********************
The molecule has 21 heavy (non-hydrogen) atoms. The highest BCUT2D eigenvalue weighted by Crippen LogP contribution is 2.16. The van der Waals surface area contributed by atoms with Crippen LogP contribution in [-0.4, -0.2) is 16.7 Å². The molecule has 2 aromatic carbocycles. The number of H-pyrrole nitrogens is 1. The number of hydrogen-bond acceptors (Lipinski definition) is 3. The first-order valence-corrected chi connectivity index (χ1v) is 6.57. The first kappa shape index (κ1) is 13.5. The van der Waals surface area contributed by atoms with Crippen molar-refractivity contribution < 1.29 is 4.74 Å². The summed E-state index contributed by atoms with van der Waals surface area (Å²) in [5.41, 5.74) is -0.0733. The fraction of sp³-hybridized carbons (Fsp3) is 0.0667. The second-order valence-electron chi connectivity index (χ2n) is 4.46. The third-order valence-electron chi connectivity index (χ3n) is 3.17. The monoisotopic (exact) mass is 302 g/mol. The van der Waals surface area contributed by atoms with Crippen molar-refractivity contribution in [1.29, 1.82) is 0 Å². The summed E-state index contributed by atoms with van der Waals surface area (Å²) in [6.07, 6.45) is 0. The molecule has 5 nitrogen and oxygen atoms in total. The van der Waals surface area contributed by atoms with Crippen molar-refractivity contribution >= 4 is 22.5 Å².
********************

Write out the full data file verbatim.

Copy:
The molecule has 21 heavy (non-hydrogen) atoms. The highest BCUT2D eigenvalue weighted by Crippen LogP contribution is 2.16. The van der Waals surface area contributed by atoms with Crippen LogP contribution in [-0.4, -0.2) is 16.7 Å². The molecule has 2 aromatic carbocycles. The number of H-pyrrole nitrogens is 1. The number of hydrogen-bond acceptors (Lipinski definition) is 3. The first-order valence-corrected chi connectivity index (χ1v) is 6.57. The first kappa shape index (κ1) is 13.5. The van der Waals surface area contributed by atoms with Crippen molar-refractivity contribution < 1.29 is 4.74 Å². The summed E-state index contributed by atoms with van der Waals surface area (Å²) in [5.41, 5.74) is -0.0733. The fraction of sp³-hybridized carbons (Fsp3) is 0.0667. The second-order valence-electron chi connectivity index (χ2n) is 4.46. The third-order valence-electron chi connectivity index (χ3n) is 3.17. The monoisotopic (exact) mass is 302 g/mol. The van der Waals surface area contributed by atoms with Crippen molar-refractivity contribution in [1.29, 1.82) is 0 Å². The summed E-state index contributed by atoms with van der Waals surface area (Å²) in [6.07, 6.45) is 0. The molecule has 5 nitrogen and oxygen atoms in total. The van der Waals surface area contributed by atoms with Crippen molar-refractivity contribution >= 4 is 22.5 Å².